Perhaps when we envision the fall, we see the first pair making their decisions against God and for self against a soundtrack of music in a minor key and darkening clouds gathering overhead as God storms into the garden demanding justice. Instead, God, who knew exactly where they were and what they had done (after all, He’s God), comes walking in the garden in the cool evening and not finding them calls out, “Where are you?” One can almost sense the sadness and heartache in that question. The Bible does not say how long Adam, Eve, and God enjoyed their daily fellowship in the garden, but this was obviously an occasion where God expected their companionship and not finding it, cried out. Once they revealed themselves and what they had done, He had no choice but to tell them the results of their decision. Then, acknowledging their violation of trust, He did as any landlord with untrustworthy tenants would do, He evicted them. Forced to use their new “godlikeness” to deal with the world around them, they discovered that it takes more than disobedience to be a god.
 
The poverty of this new situation was eventually evidenced when murder came into the world as one of their sons slew the other.[5] The downward spiral into depravity was rapid and nearly universal.[6] The biblical account tells us that it became so bad that God felt it necessary to intervene directly to stop the torrent of evil. After many generations, only eight individuals were found that had enough of a relationship with God to survive the coming cataclysm. Noah and his wife with his three sons and their wives were those people.[7] Nonetheless, in spite of that record, we are told by Jesus, that the same downward trend would repeat itself, and God will intervene again.[8] As we look around us, what we see speaks for itself.
 
Mankind has grown in his depraved ability from the first brother to murder brother to where we now sweep millions violently into the grave and excuse it by calling it war. Paradoxically, every nation feels that they are waging a righteous battle and therefore have a moral justification to take life on a massive scale. The only thing that matters is winning, because in the end, who is righteous and who is not is declared by the victor. This is the result of harkening to the Serpent’s call to become godlike.
 
We have a world where a few wealthy and powerful countries and individuals harvest the vast majority of the world’s resources, while accumulating most of the world’s wealth. In return they give to those who have lost these things polluted air to breathe and fouled water to drink. Promoting policies that deny them food, clothing, shelter and healthcare, their methods are no less effective at slaying their brothers than Cain’s club was that crushed the skull of Abel. Attending church weekly as homage to a messiah they cannot understand, their actions speak the homily of Ebenezer Scrooge in Charles Dickens’ “A Christmas Carol.” Scrooge had suggested putting the poor in prison to some gentlemen who were soliciting funds to help those poor. When the gentlemen said that most would rather die than go to prison, he responded “…they had better do it, and decrease the surplus population.”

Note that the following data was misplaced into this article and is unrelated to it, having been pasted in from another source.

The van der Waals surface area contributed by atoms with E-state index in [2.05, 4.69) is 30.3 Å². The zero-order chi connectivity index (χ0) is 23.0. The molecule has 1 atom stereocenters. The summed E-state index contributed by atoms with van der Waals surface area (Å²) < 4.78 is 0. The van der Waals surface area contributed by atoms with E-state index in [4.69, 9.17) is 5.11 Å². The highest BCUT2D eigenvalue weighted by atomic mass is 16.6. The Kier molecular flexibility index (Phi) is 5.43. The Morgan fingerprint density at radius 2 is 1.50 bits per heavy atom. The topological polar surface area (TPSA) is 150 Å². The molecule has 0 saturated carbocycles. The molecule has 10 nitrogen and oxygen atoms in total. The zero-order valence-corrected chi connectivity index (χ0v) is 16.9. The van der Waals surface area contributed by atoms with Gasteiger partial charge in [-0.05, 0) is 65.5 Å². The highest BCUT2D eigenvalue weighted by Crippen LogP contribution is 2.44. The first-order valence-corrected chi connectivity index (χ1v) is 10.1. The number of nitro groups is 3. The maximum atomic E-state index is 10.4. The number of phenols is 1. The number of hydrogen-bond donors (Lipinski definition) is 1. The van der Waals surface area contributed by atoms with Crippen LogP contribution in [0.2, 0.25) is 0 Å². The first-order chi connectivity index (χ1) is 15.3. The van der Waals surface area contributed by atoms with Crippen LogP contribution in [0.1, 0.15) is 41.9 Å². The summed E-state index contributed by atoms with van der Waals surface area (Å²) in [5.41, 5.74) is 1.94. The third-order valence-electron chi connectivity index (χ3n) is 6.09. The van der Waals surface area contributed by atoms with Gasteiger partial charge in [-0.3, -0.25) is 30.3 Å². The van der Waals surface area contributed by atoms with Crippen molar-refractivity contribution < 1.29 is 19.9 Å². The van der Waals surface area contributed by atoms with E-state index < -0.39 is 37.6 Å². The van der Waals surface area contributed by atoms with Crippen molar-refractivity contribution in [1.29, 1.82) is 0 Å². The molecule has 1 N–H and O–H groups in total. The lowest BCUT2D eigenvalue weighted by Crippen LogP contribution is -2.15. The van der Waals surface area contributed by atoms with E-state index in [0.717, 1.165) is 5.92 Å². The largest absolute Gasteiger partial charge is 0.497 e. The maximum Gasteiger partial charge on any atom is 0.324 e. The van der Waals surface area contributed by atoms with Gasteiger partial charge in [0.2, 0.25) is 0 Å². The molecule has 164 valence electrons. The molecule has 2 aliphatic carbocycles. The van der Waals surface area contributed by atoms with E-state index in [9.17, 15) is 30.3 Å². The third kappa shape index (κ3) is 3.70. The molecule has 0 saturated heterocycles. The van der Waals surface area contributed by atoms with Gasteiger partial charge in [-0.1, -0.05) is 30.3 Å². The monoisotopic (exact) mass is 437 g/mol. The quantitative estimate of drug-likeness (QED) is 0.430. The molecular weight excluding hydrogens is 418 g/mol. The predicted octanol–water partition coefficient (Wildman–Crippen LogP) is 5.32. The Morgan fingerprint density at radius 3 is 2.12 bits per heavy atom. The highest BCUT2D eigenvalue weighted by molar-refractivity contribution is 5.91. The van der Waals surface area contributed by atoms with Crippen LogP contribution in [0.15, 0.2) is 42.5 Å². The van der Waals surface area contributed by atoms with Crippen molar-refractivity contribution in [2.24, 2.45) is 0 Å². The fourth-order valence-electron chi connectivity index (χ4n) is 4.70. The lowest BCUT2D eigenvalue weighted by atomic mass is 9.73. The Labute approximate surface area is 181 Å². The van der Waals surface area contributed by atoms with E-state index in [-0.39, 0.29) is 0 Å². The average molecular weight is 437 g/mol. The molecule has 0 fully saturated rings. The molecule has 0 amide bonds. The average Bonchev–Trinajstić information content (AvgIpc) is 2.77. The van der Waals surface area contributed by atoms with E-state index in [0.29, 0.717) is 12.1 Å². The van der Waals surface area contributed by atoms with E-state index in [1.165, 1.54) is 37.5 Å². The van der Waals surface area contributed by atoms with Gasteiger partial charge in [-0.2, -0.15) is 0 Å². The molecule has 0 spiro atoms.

Too often when considering the needs of the rest of the planet, whether we are speaking of impoverished humanity, threatened wildlife species, or simply climatic response to our depredations, we find it difficult to appreciate anything that cannot be monetized. If a Spotted Owl is endangered in its habitat, we place the slight weight of the feathered creatures into the scale against the solid mass of gold with which we hope to line our pockets and the owls come up wanting. After all, a cow can be bred for herds of steaks on the hoof or milked for dairy products to sell, but what can you do with a Spotted Owl? So the cows survive as a species. Will the owls?
 
Perhaps this is the significance of the story of Noah and the Ark. Is it coincidental that the family worth saving was the family willing to do what it took to save the animals? Is this story an allegory that those who destroy the Earth will in turn be destroyed, and those who show compassion and understanding for creation will in turn find compassion and salvation for themselves? All of creation is waiting to find out it seems. “For the creation waits in eager expectation for the children of God to be revealed. For the creation was subjected to frustration, not by its own choice, but by the will of the one who subjected it, in hope that the creation itself will be liberated from its bondage to decay and brought into the freedom and glory of the children of God.”[9] Perhaps when Jesus said it will be like it was in Noah’s day, He was not only referring to the evil, but also to the attitude of the children of God toward creation and the world God has blessed them with. After all, in order to be like Noah’s day, one cannot have only the wicked there, some Noahs must be there as well.
 
 
______________________________________________
[1] Genesis 1:26
[2] Matthew 4:8-10
[3] The Hebrew, גַן־עֵ֔דֶן, often transliterated as “Eden” literally means “paradise.”
[4] Matthew 5:27-28
[5] Genesis 4:1-16
[6] Ibid., 6:5-6
[7] Ibid., chapters 6-9
[8] Matthew 24:36-39
[9] Romans 8:19-21, NIV
Noey